Playmobil is a German toy produced by Geobra Brandstätter. It began with the creation of its recognizable figures, which were designed to be simple and to inspire creativity. Since its creation, Playmobil has been running since 1975, and still produces toys today. Most sets are scenery-based, and themes are designed so that the sets can integrate with each other in a scene.
The first system Playmobil used for assembling buildings was called the Steck system, which used tabs and slots that allowed for a wide range of customization and expansion. Later, it switched everything to "System X", which uses square holes and connectors, limiting customization and proving unpopular with the fanbase. Playmobil is notable for its enduring "Knights", "Pirates", "Western", and "Princess" themes, and it introduces other themes every few years. While it does create new pieces for figures, the majority of Playmobil pieces have been available since the early days of the toy.
Playmobil has often been compared to LEGO, but there are some key differences. Playmobil is not a construction toy, although assembly is required for most of the sets. Until 2016, Playmobil did not license, either. The target age group for Playmobil is also generally regarded as younger than for LEGO.
For their line of collectible mystery figures ("Fi?ures") go here.
Tropes used by Playmobil include:
- Amazing Technicolor Population: The alien figures have been made in light green, yellow, light blue, and medium green.
- Ambiguously Brown: Playmobil has three main skin tones for non-fantasy human figures (not counting whitefaced geisha figures): a light peach color to indicate Caucasian/white, a dark brown to indicate African/Black, and an orange color that has been used for everything from Native American to Indian.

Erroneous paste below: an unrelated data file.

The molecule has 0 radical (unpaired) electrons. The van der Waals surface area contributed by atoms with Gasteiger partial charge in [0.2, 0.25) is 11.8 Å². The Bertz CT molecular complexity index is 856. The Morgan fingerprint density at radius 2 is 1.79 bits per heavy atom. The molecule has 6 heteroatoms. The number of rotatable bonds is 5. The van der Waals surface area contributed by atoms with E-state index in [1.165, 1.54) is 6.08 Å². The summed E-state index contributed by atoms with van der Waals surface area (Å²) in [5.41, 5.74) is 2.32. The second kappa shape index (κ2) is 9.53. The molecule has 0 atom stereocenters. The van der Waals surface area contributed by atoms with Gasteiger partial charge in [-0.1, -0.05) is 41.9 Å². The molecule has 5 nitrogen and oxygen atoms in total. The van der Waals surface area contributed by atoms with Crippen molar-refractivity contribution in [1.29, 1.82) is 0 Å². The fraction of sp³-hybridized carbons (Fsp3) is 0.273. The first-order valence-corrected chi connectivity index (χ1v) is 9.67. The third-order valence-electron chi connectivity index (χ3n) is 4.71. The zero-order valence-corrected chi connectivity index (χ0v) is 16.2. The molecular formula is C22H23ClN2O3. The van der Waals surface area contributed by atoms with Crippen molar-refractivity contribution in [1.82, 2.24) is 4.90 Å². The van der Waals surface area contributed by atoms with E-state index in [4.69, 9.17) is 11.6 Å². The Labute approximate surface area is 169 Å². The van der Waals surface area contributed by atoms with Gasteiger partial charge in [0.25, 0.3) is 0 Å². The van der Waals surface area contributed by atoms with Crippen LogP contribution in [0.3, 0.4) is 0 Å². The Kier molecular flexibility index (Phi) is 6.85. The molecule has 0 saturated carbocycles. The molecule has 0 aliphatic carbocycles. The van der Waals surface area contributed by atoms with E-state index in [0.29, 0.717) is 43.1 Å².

- A "tan" skin tone has also been added, which is not as orange but not the standard peach.
- Anthropomorphic Personification: The four seasons are represented as fairy princesses, and the Sun and Moon are represented by Princesses Sunny and Luna. The Queen of the Night in the Fi?ures theme also counts.
- Artifact Title: The fandom term for the figures is "klickies", which came from the company itself in the early days. These days, they're officially called figures.
- The "Special PLUS" theme. The "Special" theme was a long-running series of sets that contained one themed figure. Toward the end of its run, the Special Plus sets were released, which contained one figure and some external accessories (or two child figures). Now that it has permanently replaced the "Special" theme, the "PLUS" added on doesn't make much sense.